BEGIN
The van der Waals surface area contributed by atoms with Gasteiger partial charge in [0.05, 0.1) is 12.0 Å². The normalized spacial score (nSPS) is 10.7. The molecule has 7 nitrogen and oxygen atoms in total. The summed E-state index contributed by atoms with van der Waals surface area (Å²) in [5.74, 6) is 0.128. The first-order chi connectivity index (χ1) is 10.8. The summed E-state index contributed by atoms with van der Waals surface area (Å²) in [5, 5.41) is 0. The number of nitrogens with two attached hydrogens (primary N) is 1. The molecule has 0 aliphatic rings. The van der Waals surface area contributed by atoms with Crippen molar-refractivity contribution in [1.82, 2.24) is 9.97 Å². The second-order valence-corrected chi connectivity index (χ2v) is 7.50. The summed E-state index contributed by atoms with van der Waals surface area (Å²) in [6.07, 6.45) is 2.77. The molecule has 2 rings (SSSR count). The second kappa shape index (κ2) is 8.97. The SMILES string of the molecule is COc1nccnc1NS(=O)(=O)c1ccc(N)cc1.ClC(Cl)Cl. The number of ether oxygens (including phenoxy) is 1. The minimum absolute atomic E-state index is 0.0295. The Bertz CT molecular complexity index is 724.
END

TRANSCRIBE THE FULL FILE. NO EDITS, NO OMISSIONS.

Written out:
The van der Waals surface area contributed by atoms with Gasteiger partial charge in [0.05, 0.1) is 12.0 Å². The normalized spacial score (nSPS) is 10.7. The molecule has 7 nitrogen and oxygen atoms in total. The summed E-state index contributed by atoms with van der Waals surface area (Å²) in [5.74, 6) is 0.128. The first-order chi connectivity index (χ1) is 10.8. The summed E-state index contributed by atoms with van der Waals surface area (Å²) in [5, 5.41) is 0. The number of nitrogens with two attached hydrogens (primary N) is 1. The molecule has 0 aliphatic rings. The van der Waals surface area contributed by atoms with Crippen molar-refractivity contribution in [1.82, 2.24) is 9.97 Å². The second-order valence-corrected chi connectivity index (χ2v) is 7.50. The summed E-state index contributed by atoms with van der Waals surface area (Å²) in [6.07, 6.45) is 2.77. The molecule has 2 rings (SSSR count). The second kappa shape index (κ2) is 8.97. The SMILES string of the molecule is COc1nccnc1NS(=O)(=O)c1ccc(N)cc1.ClC(Cl)Cl. The number of ether oxygens (including phenoxy) is 1. The minimum absolute atomic E-state index is 0.0295. The Bertz CT molecular complexity index is 724.